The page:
Financing a comprehensive and equitable COVID-19 response

SOUTH AFRICA - Durban - 08 July 2020 - Grade 11 pupils from J.G Zuma High School in Kwamashu, Durban queue early in the morning joining other pupils over 2 million from grade R, 6 and 11 pupils as they return to the classrooms after almost four months at home.Picture: Motshwari Mofokeng/African News Agency/RealTime Images/ABACAPRESS.COMNo Use South Africa out.

Global economic leaders’ worst springtime prophecies have been proven true by autumn: COVID-19 is choking the world economy and compounding the suffering of our most vulnerable people. As the global death toll approaches 1 million, both the human and economic costs of the pandemic continue to worsen in the deepest recession since World War II, triggering the first increase in global poverty in a generation. Social distancing is causing a unique global supply shock, severely reducing investment in low-income nations, requiring vigorous and creative action.

As we look back nostalgically at earlier anemic-but-positive growth projections, the International Monetary Fund (IMF) now predicts a global economic contraction in 2020 of nearly 5 percent. Working-hour losses for the second quarter of 2020 relative to the last quarter of 2019 are estimated to reach 14 percent worldwide, equivalent to 400 million jobs lost.

Trade in areas such as commodities, tourism, transport, and distribution have been devastated by both health restrictions and capital outflows. Meanwhile, foreign direct investment (FDI) is forecasted to fall by 40 percent in 2020—bringing FDI below $1 trillion for the first time since 2005. Remittances, a valuable source of development income, are expected to fall by 20 percent by the end of this year.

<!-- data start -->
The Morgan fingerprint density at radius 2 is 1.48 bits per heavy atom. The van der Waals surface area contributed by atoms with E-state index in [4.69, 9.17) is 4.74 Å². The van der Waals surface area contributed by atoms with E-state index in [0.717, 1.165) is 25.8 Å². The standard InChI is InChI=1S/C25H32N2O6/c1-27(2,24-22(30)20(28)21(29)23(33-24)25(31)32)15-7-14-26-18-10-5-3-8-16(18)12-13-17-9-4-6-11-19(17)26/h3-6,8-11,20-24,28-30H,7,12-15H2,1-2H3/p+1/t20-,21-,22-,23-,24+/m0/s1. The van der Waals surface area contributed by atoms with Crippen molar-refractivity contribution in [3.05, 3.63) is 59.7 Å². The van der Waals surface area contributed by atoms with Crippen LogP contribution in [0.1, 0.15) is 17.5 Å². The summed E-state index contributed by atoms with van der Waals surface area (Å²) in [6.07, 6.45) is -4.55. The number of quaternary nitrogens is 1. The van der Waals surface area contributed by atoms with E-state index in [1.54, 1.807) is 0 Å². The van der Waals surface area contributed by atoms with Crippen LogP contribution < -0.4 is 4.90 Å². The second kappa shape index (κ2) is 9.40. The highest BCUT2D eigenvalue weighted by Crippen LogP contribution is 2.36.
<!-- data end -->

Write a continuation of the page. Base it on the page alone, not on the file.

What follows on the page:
Yet even during this unprecedented crisis, low- and middle-income countries will still be asked to pay a total of $130 billion in debt service this year. Dozens of nations have requested debt service relief. Many of these are in distress and face the possibility of default. Others may be forced to make devastating cuts in public services that are badly needed to bandage their wounded people and economies—just to service their debts.

Some say our hopes for achieving the Sustainable Development Goals may already be a fading dream, especially for the world’s poorest.


Yet the SDGs have never been more important—and are still the best course to navigate through these perilous waters.

Let us never forget that the world’s poor are suffering the most from the economic and health effects of COVID-19. Thus, a comprehensive and equitable response is required. More than 100 million additional people will be pushed into extreme poverty—some say nearly twice this amount—the first increase of global poverty since 1998. As a result of mass unemployment, disruption to food production supplies, and declining aid, as many as 12,000 people per day could die from hunger by the end of the year, doubling the number of families that are food insecure, and creating new epicenters of hunger across the globe.

The hardship of people living in conflict zones will increase, particularly for women and children and other vulnerable populations. If history is our guide, their misery could create new conflicts unless we intervene effectively to prevent further human and economic losses.

Some say our hopes for achieving the Sustainable Development Goals (SDGs) may already be a fading dream, especially for the world’s poorest. Yet the SDGs have never been more important—and are still the best course to navigate through these perilous waters.

We previously outlined our case for the SDGs as a guide for the COVID-19 response, but now it is time to implement them—and with adequate financing.

So how should we proceed to finance and implement the SDGs during and after the pandemic? There are at least four key steps:

1. Countries must have the necessary funds to protect their people and economies. The combined global fiscal response to the crisis is now over $11 trillion. Many wealthy countries have enacted extraordinary fiscal spending measures that often exceed 10 percent of their GDP. Yet developing nations have insufficient fiscal space, limiting their ability to respond with large fiscal packages needed to save lives and livelihoods.